(NEWSnet/AP) — Nearly three years after cinematographer Halyna Hutchins was shot and killed on the New Mexico set of the film “Rust,” Alec Baldwin’s trial over her death is set to begin Tuesday.

The actor appeared in a Santa Fe court for the first time on Monday during pre-trial motions. 

Baldwin's team scored a victory when a judge ruled that his role as a co-producer of the film isn’t relevant, only his status as the lead actor. His producer job has been important to prosecutors’ arguments that he contributed to the circumstances that allowed the shooting.

Here's what you need to know about the trial.

What charge does Alec Baldwin face?

The actor is charged with felony involuntary manslaughter. If a jury unanimously convicts him, he could get 18 months in prison.

about to enter a New Mexico courtroom for the first time since the Oct. 21, 2021 shooting. 

Baldwin, the star and co-producer of the Western, was pointing a revolver at Hutchins during a rehearsal in a small church on the movie set when the gun went off, killing her and wounding director Joel Souza.

Baldwin has said he pulled back the hammer — but not the trigger — and the gun fired.

It has never been officially determined who brought the live rounds that killed Hutchins on to the set. Prosecutors at the previous trial of “Rust” armorer Hannah Gutierrez-Reed alleged that she was responsible. She was convicted of involuntary manslaughter and sentenced to the same 18 months in prison Baldwin faces.

What jurors must decide

Prosecutors have two alternative standards for proving the charge. One is based on the negligent use of a firearm. The other is proving beyond a reasonable doubt that Baldwin acted with total disregard or indifference for the safety of others.

The 12 citizens of Santa Fe County that will make up the jury will have to reach just one verdict — guilty or not guilty — on a single count.

How long is the Alec Baldwin trial expected to last?

The trial at the First Judicial District Court of New Mexico is projected to last nine days, and Judge Mary Marlowe Sommer insists that she’ll keep the lawyers in line and on schedule.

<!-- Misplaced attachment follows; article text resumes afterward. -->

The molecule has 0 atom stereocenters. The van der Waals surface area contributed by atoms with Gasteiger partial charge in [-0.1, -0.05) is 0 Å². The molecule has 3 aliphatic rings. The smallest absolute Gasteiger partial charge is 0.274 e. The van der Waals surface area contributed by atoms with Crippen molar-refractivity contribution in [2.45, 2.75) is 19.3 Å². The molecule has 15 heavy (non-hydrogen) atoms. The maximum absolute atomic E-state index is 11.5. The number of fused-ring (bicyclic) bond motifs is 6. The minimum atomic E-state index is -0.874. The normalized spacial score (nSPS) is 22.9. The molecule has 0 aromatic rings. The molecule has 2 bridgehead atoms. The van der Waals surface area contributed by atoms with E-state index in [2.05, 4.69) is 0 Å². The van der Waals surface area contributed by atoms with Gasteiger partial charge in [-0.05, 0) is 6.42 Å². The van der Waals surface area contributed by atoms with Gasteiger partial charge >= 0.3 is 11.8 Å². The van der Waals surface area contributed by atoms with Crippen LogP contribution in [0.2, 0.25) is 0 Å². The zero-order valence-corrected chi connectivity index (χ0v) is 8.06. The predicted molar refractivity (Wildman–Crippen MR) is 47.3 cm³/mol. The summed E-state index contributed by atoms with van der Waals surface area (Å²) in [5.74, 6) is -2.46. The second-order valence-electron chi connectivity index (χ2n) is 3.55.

Jury selection begins Tuesday, with opening statements expected Wednesday, and the projected end the following Friday. Once the jurors get the case, however, they can deliberate as long as needed.

Alec Baldwin’s defense

Baldwin will bring with him an elite legal team of mostly New York-based attorneys from the firm of Quinn Emanuel Urquhart & Sullivan.

The defense will try to show that it is not the job of an actor to make sure real rounds are not in his gun, a position strongly supported by Baldwin’s union, the Screen Actors Guild-American Federation of Television and Radio Artists.

His lawyers will also attack the gun evidence, and the serious damage done to the revolver during an FBI test they say amounted to the destruction of evidence and left the defense no chance to examine it.

Firearms experts for the prosecution who testified at the Gutierrez-Reed trial are returning to the witness stand, over objections by Baldwin, to testify about his handling of the revolver and whether the gun was functioning properly.

The prosecution team

Santa Fe County District Attorney Mary Carmack-Altwies appointed Kari Morrissey as a special prosecutor in the Baldwin case in early 2023 after her predecessor stepped down because of conflicts of interest. Morrissey promptly had the indictment against Baldwin dismissed, but revived it in January of this year by grand jury. Both moves came from further examination of the evidence, she said.

The prosecutors will try to convince jurors that as a producer and the most important person on the set, Baldwin brought a recklessness to the production, and that as an actor he was negligent in handling his gun.

Who’s expected to testify at the Alec Baldwin trial

The crew members inside the small church building who became eye-witnesses to Hutchins’ killing will provide the trial’s most essential testimony. They include director Joel Souza, who was himself shot and wounded by the bullet from Baldwin’s gun, and assistant director David Halls, the film’s assistant director, who some said was responsible for the shooting but pleaded no contest to negligent handling of a firearm.

Zac Sneesby, a crew member who was holding a boom microphone during the rehearsal, will testify that he saw Baldwin pull the trigger of the revolver, prosecutors said in court filings.

Prosecutors also may call Gutierrez-Reed to the stand, but Marlowe Sommer rejected an immunity deal they wanted to give her.

Jurors will hear testimony from firearms experts who allege the revolver was working properly could not have fired without pulling the trigger.

And Baldwin himself can take the stand in his defense, but he doesn’t have to. His attorneys have not said which he will do.

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